Document Detail

Individual variability in cardiovascular disease risk factor responses to low-fat and low-saturated-fat diets in men: body mass index, adiposity, and insulin resistance predict changes in LDL cholesterol.
MedLine Citation:
PMID:  16280425     Owner:  NLM     Status:  MEDLINE    
BACKGROUND: Although reductions in total and saturated fat consumption are recommended to reduce the risk of cardiovascular disease, individual variability in plasma lipid responses exists. OBJECTIVE: Our aim was to determine the effect of adiposity and insulin resistance on the lipoprotein response to diets lower in total and saturated fat than the average American diet (AAD). DESIGN: A randomized, double-blind, 3-period crossover controlled feeding design was used to examine the effects on plasma lipids of 3 diets that differed in total fat: the AAD [designed to contain 38% fat and 14% saturated fatty acids (SFAs)], the Step I diet (30% fat with 9% SFAs), and the Step II diet (25% fat with 6% SFAs). The diets were fed for 6 wk each to 86 free-living, healthy men aged 22-64 y at levels designed to maintain weight. RESULTS: Compared with the AAD, the Step I and Step II diets lowered LDL cholesterol by 6.8% and 11.7%, lowered HDL cholesterol by 7.5% and 11.2%, and raised triacylglycerols by 14.3% and 16.2%, respectively. The Step II diet response showed significant positive correlations between changes in both LDL cholesterol and the ratio of total to HDL cholesterol and baseline percentage body fat, body mass index, and insulin. These associations were largely due to smaller reductions in LDL cholesterol with increasing percentage body fat, body mass index, or insulin concentrations. Subdivision of the study population showed that the participants in the upper one-half of fasting insulin concentrations averaged only 57% of the reduction in LDL cholesterol with the Step II diet of the participants in the lower half. CONCLUSION: Persons who are insulin resistant respond less favorably to Step II diets than do those who are insulin sensitive.
Michael Lefevre; Catherine M Champagne; Richard T Tulley; Jennifer C Rood; Marlene M Most
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Publication Detail:
Type:  Journal Article; Randomized Controlled Trial; Research Support, Non-U.S. Gov't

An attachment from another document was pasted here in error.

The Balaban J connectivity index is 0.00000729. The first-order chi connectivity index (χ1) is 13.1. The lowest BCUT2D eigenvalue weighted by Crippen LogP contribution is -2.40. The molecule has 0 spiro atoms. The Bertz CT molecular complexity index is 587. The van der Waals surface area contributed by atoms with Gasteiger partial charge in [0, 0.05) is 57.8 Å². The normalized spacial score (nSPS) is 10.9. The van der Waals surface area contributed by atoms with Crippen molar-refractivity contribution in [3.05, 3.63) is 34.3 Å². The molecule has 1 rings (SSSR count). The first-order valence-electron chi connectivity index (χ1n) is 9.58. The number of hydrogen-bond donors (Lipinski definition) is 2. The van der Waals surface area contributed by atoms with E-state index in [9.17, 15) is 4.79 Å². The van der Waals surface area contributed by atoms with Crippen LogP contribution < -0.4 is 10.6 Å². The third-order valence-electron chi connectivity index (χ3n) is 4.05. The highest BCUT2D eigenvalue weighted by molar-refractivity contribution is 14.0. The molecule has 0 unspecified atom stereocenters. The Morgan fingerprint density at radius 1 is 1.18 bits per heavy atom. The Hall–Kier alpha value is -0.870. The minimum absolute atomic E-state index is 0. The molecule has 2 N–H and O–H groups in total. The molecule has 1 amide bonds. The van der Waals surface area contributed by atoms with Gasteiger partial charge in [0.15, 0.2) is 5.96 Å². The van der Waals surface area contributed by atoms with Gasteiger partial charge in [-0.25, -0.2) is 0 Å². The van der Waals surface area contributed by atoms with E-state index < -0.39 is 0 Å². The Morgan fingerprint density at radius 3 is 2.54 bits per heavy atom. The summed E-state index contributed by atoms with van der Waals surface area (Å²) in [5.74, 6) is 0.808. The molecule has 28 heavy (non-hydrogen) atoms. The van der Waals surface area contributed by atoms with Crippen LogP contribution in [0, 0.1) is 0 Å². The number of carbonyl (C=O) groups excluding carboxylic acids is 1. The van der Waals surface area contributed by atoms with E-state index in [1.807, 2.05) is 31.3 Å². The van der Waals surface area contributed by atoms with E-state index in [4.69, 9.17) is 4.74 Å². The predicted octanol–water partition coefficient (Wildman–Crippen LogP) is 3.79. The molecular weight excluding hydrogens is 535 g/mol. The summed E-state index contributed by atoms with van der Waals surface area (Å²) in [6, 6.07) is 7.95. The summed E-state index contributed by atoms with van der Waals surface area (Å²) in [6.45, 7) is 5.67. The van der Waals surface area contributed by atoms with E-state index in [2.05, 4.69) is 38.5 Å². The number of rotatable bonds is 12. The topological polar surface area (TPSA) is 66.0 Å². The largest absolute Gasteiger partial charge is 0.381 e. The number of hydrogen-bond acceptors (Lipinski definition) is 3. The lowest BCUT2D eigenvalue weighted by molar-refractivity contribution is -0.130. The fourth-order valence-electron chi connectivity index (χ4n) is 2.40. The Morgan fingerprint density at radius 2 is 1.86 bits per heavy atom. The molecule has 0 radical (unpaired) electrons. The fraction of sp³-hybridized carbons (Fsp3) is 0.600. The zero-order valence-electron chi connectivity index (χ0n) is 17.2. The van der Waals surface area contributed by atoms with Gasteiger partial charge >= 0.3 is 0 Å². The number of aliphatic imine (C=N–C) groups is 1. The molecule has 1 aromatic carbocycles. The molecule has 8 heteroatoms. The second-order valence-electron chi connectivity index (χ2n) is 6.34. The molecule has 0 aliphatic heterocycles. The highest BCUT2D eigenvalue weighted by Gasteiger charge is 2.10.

Journal Detail:
Title:  The American journal of clinical nutrition     Volume:  82     ISSN:  0002-9165     ISO Abbreviation:  Am. J. Clin. Nutr.     Publication Date:  2005 Nov 
Date Detail:
Created Date:  2005-11-10     Completed Date:  2005-12-08     Revised Date:  2006-11-15    
Medline Journal Info:
Nlm Unique ID:  0376027     Medline TA:  Am J Clin Nutr     Country:  United States    
Other Details:
Languages:  eng     Pagination:  957-63; quiz 1145-6     Citation Subset:  AIM; IM    
Division of Functional Foods Research, Pennington Biomedical Research Center, Baton Rouge, LA 70808-4124, USA.
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MeSH Terms
Adipose Tissue / metabolism*
Body Mass Index
Cardiovascular Diseases / blood,  diet therapy*,  epidemiology
Cholesterol, HDL / blood
Cholesterol, LDL / blood*
Cross-Over Studies
Diet, Fat-Restricted*
Dietary Fats / administration & dosage
Double-Blind Method
Insulin / blood,  metabolism
Insulin Resistance*
Middle Aged
Obesity / blood,  diet therapy,  physiopathology*
Risk Factors
Triglycerides / blood
Reg. No./Substance:
0/Cholesterol, HDL; 0/Cholesterol, LDL; 0/Dietary Fats; 0/Triglycerides; 11061-68-0/Insulin
Comment In:
Am J Clin Nutr. 2005 Nov;82(5):919-20   [PMID:  16280419 ]
Am J Clin Nutr. 2006 Apr;83(4):921; author reply 921-2   [PMID:  16600949 ]

From MEDLINE®/PubMed®, a database of the U.S. National Library of Medicine

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